What is it about honey?


What is it about Honey??



Manuka Honey is produced in New Zealand by bees that pollinate the native Manuka bush and it has been used traditionally for generations to treat wound infections.  Folklaw tells us that the Maori people, native to New Zealand, have used the bark, sap oil and leaves of the Manuka bush as a medicine for centuries.  They found its properties could be beneficial in treating such ailments as flu, colds, fevers, skin and stomach complaints.


About Manuka Honey


 The Manuka bush, unique to New Zealand, is known to have antibacterial and antimicrobial properties which inhibit the growth of harmful micro organisms
and it is from this evergreen plant that the bees gather nectar to take back to their hives.


Whilst Hydrogen Peroxide is found in most honey and gives it an antibiotic quality, Active Manuka Honey has further extraordinary and powerful antibacterial qualities that give it additional medical benefits.


However, only Manuka Honey which has the Unique Manuka Factor may be described as ‘UMF® Active Manuka Honey’ and, as yet, scientists have been unable to discover why only some Manuka Honeys have these additional, extra special medical benefits.


The presence of the Unique Manuka Factor can only be detected by laboratory testing and this was first carried out by the Honey Research Unit at the University of Waikato in New Zealand.  Manuka Honey is now tested and verified as to its level of activity by laboratories licensed by the UMF Honey Association (formerly Active Manuka Honey Association) and, only if it has a level of 10 or more, will it be given a UMF® rating.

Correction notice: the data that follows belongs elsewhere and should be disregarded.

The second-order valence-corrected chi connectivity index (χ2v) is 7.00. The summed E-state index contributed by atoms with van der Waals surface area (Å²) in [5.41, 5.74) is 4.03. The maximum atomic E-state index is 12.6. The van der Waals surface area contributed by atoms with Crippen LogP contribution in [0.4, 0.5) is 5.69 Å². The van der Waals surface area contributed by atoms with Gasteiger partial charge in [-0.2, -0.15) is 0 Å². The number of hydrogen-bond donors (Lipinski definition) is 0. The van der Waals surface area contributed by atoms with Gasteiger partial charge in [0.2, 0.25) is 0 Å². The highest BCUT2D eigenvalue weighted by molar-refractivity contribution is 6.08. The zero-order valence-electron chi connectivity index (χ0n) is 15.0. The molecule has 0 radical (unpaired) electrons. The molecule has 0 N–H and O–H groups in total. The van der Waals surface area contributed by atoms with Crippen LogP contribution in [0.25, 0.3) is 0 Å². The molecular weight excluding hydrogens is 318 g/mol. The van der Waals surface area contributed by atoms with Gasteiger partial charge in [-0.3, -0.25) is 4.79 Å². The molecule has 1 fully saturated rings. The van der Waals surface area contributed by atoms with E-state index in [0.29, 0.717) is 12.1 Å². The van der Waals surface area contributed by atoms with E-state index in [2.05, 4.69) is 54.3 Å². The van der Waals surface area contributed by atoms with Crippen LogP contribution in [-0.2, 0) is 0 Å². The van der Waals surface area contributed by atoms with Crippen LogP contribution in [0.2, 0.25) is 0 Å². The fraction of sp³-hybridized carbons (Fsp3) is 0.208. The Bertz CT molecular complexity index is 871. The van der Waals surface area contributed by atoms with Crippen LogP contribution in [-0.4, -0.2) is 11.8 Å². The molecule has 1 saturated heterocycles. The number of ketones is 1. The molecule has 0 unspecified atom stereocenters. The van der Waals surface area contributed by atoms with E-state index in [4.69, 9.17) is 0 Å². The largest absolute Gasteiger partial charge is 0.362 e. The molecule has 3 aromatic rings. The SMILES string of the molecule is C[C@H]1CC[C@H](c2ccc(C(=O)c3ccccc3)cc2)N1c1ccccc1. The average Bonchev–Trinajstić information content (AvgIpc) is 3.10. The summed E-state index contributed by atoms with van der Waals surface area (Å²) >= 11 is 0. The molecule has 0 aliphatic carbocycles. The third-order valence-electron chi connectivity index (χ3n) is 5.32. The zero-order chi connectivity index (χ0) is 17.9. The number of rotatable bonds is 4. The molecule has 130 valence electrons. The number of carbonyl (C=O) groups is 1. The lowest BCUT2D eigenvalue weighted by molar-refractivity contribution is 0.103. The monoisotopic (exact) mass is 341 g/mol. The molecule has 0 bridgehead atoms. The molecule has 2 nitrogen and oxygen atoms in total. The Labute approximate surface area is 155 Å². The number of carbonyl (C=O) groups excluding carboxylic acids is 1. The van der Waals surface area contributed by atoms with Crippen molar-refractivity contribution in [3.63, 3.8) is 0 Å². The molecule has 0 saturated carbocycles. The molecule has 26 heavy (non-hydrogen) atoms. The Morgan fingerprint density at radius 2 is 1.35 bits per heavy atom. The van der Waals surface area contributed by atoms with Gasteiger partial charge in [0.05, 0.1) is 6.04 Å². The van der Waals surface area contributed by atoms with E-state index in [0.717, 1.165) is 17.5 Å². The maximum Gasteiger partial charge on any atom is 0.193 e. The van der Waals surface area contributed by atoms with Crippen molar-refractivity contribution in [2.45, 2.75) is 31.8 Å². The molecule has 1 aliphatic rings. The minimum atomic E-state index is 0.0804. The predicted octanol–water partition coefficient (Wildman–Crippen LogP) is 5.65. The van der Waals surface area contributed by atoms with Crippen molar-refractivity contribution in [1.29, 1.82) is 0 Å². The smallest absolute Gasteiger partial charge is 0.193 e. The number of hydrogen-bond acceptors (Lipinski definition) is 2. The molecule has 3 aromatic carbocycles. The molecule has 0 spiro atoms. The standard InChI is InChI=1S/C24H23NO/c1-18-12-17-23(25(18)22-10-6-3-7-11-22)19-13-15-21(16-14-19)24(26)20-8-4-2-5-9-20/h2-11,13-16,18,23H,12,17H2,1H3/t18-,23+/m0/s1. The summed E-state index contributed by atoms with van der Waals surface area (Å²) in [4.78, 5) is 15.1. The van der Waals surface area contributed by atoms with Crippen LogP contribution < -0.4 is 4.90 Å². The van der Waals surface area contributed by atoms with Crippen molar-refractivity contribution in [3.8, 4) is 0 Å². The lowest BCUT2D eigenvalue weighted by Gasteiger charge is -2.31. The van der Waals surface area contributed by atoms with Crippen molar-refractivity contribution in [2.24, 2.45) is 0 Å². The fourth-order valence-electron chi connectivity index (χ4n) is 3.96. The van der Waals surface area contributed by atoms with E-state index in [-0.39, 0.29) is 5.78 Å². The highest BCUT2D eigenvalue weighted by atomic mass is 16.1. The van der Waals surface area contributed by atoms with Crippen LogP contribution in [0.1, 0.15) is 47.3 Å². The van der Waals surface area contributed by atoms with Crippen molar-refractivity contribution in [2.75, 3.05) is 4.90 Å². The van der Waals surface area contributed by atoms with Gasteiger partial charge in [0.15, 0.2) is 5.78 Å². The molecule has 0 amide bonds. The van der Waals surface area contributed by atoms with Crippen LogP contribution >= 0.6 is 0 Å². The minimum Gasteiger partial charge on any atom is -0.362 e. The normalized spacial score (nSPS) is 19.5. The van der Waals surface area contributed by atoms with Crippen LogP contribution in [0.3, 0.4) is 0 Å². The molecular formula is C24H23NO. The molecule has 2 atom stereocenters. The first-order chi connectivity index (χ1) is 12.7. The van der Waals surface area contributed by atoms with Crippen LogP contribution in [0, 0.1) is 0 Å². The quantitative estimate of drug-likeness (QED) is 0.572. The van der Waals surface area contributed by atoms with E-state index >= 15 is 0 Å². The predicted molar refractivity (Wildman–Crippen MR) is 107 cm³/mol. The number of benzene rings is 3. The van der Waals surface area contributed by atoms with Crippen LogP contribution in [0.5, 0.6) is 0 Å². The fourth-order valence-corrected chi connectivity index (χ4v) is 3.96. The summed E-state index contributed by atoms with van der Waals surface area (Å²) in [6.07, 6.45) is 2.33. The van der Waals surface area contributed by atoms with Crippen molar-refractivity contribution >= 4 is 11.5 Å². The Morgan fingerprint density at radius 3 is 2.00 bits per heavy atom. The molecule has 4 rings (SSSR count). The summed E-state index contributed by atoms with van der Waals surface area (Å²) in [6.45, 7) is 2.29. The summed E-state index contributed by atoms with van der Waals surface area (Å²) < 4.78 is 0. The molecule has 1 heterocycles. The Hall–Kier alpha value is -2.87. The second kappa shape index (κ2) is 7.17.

By purchasing honey that bears a UMF® rating, and has licensing and batch numbers on the jars, you can be certain that the honey is genuine ‘UMF® Active Manuka Honey’.

When Captain James Cook discovered New Zealand in 1770, leaves of a particular type of bush and tree were found to make an aromatic and rich drink. He named these the ‘Manuka Bush’ (Leptospermum Scoparuim) and the ‘Tea Tree’
(Leptospermum Pollygalifolium) and the drink was given a boost in popularity when later adopted by the European colonists.


Capt James Cook

However, it was not until after the First World War that the drink became fully recognised for its value as a medicinal tea and more than just common tea. In 1923 a scientist from Australia discovered that an essential oil extracted from these teas was much more potent in its antiseptic properties than conventionally used carbolic acid. With the ongoing studies, the extracts from both the Manuka Bush and its close cousin, the Tea Tree, have gained great recognition as a treatment for infections without having side effects.



It has been unquestionably proven that in the treatment of infections oil extracted from the Manuka Bush and the Tea Tree is one of the most potent among essential oils. The strong antibacterial properties are very effective when used in the treatment of a number of infections and it is known to help guard the organism and help its immunity by eliminating a variety of fungal, bacterial and viral infections. The oil is also used as a preventative against the recurrence of some health conditions.


The benefits of honey go beyond its great taste. It is an excellent natural source of carbohydrates which provides strength and energy to our bodies.  The natural sugars of the honey are known for their effectiveness in instantly boosting the performance and endurance of athletes and in reducing their muscle fatigue.


This is due to the body being able to rapidly absorb the glucose in honey whilst more slowly absorbing the fructose to provide sustained energy.

Interestingly, the New Zealand Kakariki parakeets not only ingest the bark and leaves of the Manuka bush but also chew on it and apply it to their feathers to deter and to rid themselves of parasites.


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